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lago. What was he that you followed with your sword ? what had he done to you?

Cas. I know not.
Iago. Is't possible?

Cas. I remember a mass of things, but nothing distinctly : a quarrel, but nothing wherefore. Oh, that men should put an enemy in their mouths, to steal away their brains! that we should with joy, pleasance, revel, and applause, transform ourselves into beasts ! (52)

Iago. Why, but you are now well enough: how came you thus recovered ?

Cas. It has pleased the devil Drunkenness, to give place to the devil Wrath; one unperfectness shews me another, to make me frankly despise myself.

lago. Come, you are too severe a moraler. As the time, the place, and the condition of this country stands, I could heartily wish this had not befallen: but since it is as it is, mend it for your own good.

Cas. I will ask him for my place again ; he shall tell me I am a drunkard !-had I as many mouths

(52) Beasts and bestial, ante. The upper part of Cassio's person has the shape of a boar’s head, and of a goose and a pelican, as drawn in fig. 70, while the lower part is frequently likened to a cow, an ass, a pig, and other beasts. as Hydra, such an answer would stop them all. To be now a sensible man, by and by a fool, and presently a beast !—Every inordinate cup is unblessed, and the ingredient is a devil.

Iago. Come, come, good wine is a good familiar creature if it is well used: exclaim no more against it. And, good lieutenant, I think you think I

love you.

what you

Cas. I have well approved it, Sir. I drunk !

Iago. You, or any man living, may be drunk at some time, man. I tell

you

shall do : our general's wife is now the general. I may say so in this respect, for that he hath devoted and given up himself to the contemplation, mark, and denotement of her parts and graces.

Confess yourself freely to her : importune her help, to put you in your place again. She is of so free, so kind, so apt, so blessed a disposition, she holds it a vice in her goodness not to do more than she is requested. This broken joint, between you

and her husband, intreat her to splinter : and my fortunes against any lay worth naming, this crack of your love shall

grow stronger than it was before. Cas. You advise me well.

Iago. I protest, in the sincerity of love, and honest kindness.

Cas. I think it freely; and betimes in the morning I will beseech the virtuous Desdemona to undertake for me: I am desperate of my fortunes, if they check me here.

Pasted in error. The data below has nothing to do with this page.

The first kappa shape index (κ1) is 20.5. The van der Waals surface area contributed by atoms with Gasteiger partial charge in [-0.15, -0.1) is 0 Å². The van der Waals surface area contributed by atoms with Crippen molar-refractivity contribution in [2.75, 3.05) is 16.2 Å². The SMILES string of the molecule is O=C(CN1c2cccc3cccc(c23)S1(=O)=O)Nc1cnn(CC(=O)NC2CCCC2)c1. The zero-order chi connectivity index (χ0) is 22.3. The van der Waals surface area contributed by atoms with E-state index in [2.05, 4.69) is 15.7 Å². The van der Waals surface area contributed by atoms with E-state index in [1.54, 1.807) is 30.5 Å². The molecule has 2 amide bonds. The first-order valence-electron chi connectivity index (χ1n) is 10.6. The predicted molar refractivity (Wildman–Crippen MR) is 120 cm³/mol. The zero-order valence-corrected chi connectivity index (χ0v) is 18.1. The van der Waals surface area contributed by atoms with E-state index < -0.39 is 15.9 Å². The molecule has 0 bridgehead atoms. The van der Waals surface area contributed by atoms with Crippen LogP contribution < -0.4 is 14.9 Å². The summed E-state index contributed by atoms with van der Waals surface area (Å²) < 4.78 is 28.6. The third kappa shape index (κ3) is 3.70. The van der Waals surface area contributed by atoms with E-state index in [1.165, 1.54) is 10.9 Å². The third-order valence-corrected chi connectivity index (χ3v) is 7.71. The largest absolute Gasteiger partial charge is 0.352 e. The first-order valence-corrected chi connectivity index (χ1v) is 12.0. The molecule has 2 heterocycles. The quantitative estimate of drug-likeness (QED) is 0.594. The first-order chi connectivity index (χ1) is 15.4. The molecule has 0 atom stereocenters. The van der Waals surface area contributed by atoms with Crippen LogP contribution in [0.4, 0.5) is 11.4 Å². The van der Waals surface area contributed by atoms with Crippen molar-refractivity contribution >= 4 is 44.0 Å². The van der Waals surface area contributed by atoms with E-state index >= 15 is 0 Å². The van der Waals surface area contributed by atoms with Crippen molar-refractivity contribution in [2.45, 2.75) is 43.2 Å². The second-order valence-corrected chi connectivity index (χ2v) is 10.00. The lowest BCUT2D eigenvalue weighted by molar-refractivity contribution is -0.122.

Iago. You are in the right: good-night, lieutenant, I must to the watch.

Cas. Good night, honest lago. [Exit Cassio.

Manet IAGO.

Iago. And what's he then that says I play the

villain ? When this advice is free, I give, and honest, Likely to thinking, and, indeed, the course To win the Moor again. For 'tis most easy Th'inclining Desdemona to subdue In any honest suit; she's framed as fruitful As the free elements. And then for her To win the Moor, were't to renounce his baptism, All seals and symbols of redeemed sin, His soul is so enfettered to her love That she may make, unmake, do what she list, Even as her appetite shall play the god With his weak function. Am I then a villain, To counsel Cassio to this parallel course, Directly to his good ? Divinity of hell ! When devils will their blackest sins put on, They do suggest at first with heavenly shews, As I do now.--For while this honest fool Plies Desdemona to repair bis fortune, And she for hm pleads strongly to the Moor,

I'll pour this pestilence into his ear,
That she repeals him for her body's lust:
And by how much she strives to do him good,
She shall undo her credit with the Moor.
So will I turn her virtúe into pitch,
And out of her own goodness make the net
That shall en mesh them all. How now, Rodorigo!

Enter RODORIGO. Rod. I do follow here in the chace, not like a (53) hound that hunts, but one that fills up the cry. My money is almost spent ; I have been to-night exceedingly well cudgelled ; and I think, the issue will be, I shall have so much experience for my pains ; and so with no money at all, and a little more wit, return again to Venice.

Iago. How poor are they that have not patience! What wound did ever heal but by degrees? (craft; Thou knowest we work by wit, and not by witchAnd wit depends on dilatory Time. Does't not go well? Cassio hath beaten thee, And thou by that small hurt hast cashiered Cassio.

(53) If the north side of the moon be on the left hand, and the person of Rodorigo (Hudibras) be looked at horizontally, it will be found to resemble a dog running; its head is towards the right hand, and this dog was before noticed by lago's likening Rodorigo to a brach of quick scent.

Tho' other things grow fair against the sun,
Yet fruits that blossom first will first be ripe:
Content thyself a while. In troth, 'tis morning :
Pleasure and action make the hours seem short,
Retire thee ; go where thou art billeted ;
Away, I say ; thou shalt know more hereafter:
Nay, get thee gone.

[Exit Rodorigo.
Two things are to be done;
My wife must move for Cassio to her mistress :
I'll set her on :
Myself, the while, to draw the Moor apart,
And bring him (jump,) when he may Cassio find
Soliciting his wife,-ay, that's the way :
Dull not, device, by coldness and delay. [Exit.

AC T III.

SCENE, before Othello's Palace.

Enter Cassio with Musicians. Cassio. Masters, play here, I will content your pains,

[general: Something that's brief; and bid, good-morrow,

[Music plays, and enter Clown from the House.

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